[Overall and therapy specific mortality of patients hospitalized for acute myocardial infarction in Zagreb University Hospital Centre].Lijec Vjesn. 2007 Aug-Sep; 129(8-9):260-4.LV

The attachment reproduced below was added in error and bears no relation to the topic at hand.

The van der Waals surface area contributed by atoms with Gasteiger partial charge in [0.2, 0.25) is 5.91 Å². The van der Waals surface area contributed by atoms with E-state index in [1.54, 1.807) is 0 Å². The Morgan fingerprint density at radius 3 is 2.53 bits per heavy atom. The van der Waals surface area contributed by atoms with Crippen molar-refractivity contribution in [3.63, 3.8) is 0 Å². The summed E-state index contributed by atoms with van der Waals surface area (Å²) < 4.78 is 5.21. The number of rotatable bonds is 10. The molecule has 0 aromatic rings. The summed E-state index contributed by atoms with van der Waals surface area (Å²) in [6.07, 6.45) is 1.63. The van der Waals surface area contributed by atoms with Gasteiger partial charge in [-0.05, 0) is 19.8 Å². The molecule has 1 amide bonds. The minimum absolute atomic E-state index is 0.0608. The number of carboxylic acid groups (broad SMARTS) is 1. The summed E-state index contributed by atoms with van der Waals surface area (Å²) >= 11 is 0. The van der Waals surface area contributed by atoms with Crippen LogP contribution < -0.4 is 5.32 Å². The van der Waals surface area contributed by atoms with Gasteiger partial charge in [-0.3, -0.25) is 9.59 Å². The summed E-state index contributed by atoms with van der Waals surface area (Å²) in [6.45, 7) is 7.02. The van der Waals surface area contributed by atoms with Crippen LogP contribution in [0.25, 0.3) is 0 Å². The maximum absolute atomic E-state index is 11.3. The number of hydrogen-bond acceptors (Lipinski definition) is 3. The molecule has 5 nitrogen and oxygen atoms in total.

In Coronary Care Unit and Intensive Care Unit, Zagreb University Hospital Centre, 403 patients were hospitalized for acute myocardial infarction (AMI) in the year 2005. Majority (288) patients presented with ST-segment elevation myocardial infarction (STEMI) and 115 patients with acute myocardial infarction without ST-segment elevation (NSTEMI). In-hospital mortality of STEMI patients was 13.9% vs. 9.6% of NSTEMI group of patients. In STEMI group 202 patients underwent urgent percutaneous coronary intervention (PCI), and 86 patients in STEMI group received conservative therapy. In-hospital mortality of patients treated with primary PCI was 5.9% vs. 29.1% in the group treated conservatively. The main reason for conservative therapy was late presentation to the hospital (> 12 hours from the beginning of symptoms). Only 11 high-risk patients in NSTEMI group underwent primary PCI and 99 NSTEMI patients received conservative therapy (in-hospital mortality 10.1%). We performed totally 218 urgent PCI interventions in both groups with low in-hospital mortality of 6.1% in comparison with high mortality in conservatively treated groups of patients. The mortality in PCI group was strongly connected with unsuccessful intervention and late reperfusion. Total ischemic time (6 hours and 5 minutes), and time from hospital presentation to reperfusion -"door to balloon time" (1 hour and 25 minutes) are longer that in similar patients series, and need to be improved. Transportation time (1 hour and 40 minutes) is acceptable. In conclusion, high percentage (70.1%) of STEMI and NSTEMI patients underwent primary PCI in our institution with low perioperative mortality. This group of patients had superior in-hospital mortality when compared with conservatively treated group of patients. There is still unacceptably high percentage of patients with AMI, who came into the hospital too late for any reperfusion therapy.